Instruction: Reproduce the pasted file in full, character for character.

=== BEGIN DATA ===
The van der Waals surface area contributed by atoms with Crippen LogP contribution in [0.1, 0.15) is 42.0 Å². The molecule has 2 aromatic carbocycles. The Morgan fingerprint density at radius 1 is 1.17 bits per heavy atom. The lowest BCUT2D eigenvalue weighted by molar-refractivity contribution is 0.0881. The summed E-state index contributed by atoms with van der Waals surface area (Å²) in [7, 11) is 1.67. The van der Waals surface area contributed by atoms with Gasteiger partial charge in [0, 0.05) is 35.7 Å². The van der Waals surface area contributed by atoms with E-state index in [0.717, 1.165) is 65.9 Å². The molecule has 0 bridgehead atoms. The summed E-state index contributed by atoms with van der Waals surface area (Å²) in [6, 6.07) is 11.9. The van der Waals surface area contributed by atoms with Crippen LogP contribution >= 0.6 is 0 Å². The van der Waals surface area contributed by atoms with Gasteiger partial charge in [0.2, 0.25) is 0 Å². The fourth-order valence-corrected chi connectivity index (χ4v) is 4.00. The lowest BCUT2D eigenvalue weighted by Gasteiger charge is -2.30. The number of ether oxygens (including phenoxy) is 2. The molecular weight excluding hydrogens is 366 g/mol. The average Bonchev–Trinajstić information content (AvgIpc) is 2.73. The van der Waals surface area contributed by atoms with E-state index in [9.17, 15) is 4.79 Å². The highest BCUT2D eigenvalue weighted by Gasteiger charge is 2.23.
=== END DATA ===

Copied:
The van der Waals surface area contributed by atoms with Crippen LogP contribution in [0.1, 0.15) is 42.0 Å². The molecule has 2 aromatic carbocycles. The Morgan fingerprint density at radius 1 is 1.17 bits per heavy atom. The lowest BCUT2D eigenvalue weighted by molar-refractivity contribution is 0.0881. The summed E-state index contributed by atoms with van der Waals surface area (Å²) in [7, 11) is 1.67. The van der Waals surface area contributed by atoms with Gasteiger partial charge in [0, 0.05) is 35.7 Å². The van der Waals surface area contributed by atoms with E-state index in [0.717, 1.165) is 65.9 Å². The molecule has 0 bridgehead atoms. The summed E-state index contributed by atoms with van der Waals surface area (Å²) in [6, 6.07) is 11.9. The van der Waals surface area contributed by atoms with Crippen LogP contribution >= 0.6 is 0 Å². The van der Waals surface area contributed by atoms with Gasteiger partial charge in [0.2, 0.25) is 0 Å². The fourth-order valence-corrected chi connectivity index (χ4v) is 4.00. The lowest BCUT2D eigenvalue weighted by Gasteiger charge is -2.30. The number of ether oxygens (including phenoxy) is 2. The molecular weight excluding hydrogens is 366 g/mol. The average Bonchev–Trinajstić information content (AvgIpc) is 2.73. The van der Waals surface area contributed by atoms with E-state index in [9.17, 15) is 4.79 Å². The highest BCUT2D eigenvalue weighted by Gasteiger charge is 2.23.